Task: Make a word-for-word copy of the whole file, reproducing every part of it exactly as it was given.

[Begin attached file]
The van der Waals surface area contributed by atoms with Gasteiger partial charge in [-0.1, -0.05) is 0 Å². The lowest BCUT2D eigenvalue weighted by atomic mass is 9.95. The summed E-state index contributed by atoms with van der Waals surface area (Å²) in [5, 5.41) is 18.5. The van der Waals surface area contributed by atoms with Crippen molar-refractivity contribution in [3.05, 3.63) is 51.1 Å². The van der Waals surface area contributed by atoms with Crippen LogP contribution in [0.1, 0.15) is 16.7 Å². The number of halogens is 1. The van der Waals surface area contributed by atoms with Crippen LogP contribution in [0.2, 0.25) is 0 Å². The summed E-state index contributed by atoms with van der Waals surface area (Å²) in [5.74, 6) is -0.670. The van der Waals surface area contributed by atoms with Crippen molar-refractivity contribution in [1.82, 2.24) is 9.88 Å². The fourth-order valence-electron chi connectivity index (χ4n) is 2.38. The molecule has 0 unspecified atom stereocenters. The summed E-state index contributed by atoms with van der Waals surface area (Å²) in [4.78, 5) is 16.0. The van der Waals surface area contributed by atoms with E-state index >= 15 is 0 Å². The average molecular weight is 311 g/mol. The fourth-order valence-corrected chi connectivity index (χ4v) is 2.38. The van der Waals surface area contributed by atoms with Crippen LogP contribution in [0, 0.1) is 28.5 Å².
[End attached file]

The van der Waals surface area contributed by atoms with Gasteiger partial charge in [-0.1, -0.05) is 0 Å². The lowest BCUT2D eigenvalue weighted by atomic mass is 9.95. The summed E-state index contributed by atoms with van der Waals surface area (Å²) in [5, 5.41) is 18.5. The van der Waals surface area contributed by atoms with Crippen molar-refractivity contribution in [3.05, 3.63) is 51.1 Å². The van der Waals surface area contributed by atoms with Crippen LogP contribution in [0.1, 0.15) is 16.7 Å². The number of halogens is 1. The van der Waals surface area contributed by atoms with Crippen LogP contribution in [0.2, 0.25) is 0 Å². The summed E-state index contributed by atoms with van der Waals surface area (Å²) in [5.74, 6) is -0.670. The van der Waals surface area contributed by atoms with Crippen molar-refractivity contribution in [1.82, 2.24) is 9.88 Å². The fourth-order valence-electron chi connectivity index (χ4n) is 2.38. The molecule has 0 unspecified atom stereocenters. The summed E-state index contributed by atoms with van der Waals surface area (Å²) in [4.78, 5) is 16.0. The van der Waals surface area contributed by atoms with E-state index >= 15 is 0 Å². The average molecular weight is 311 g/mol. The fourth-order valence-corrected chi connectivity index (χ4v) is 2.38. The van der Waals surface area contributed by atoms with Crippen LogP contribution in [0, 0.1) is 28.5 Å².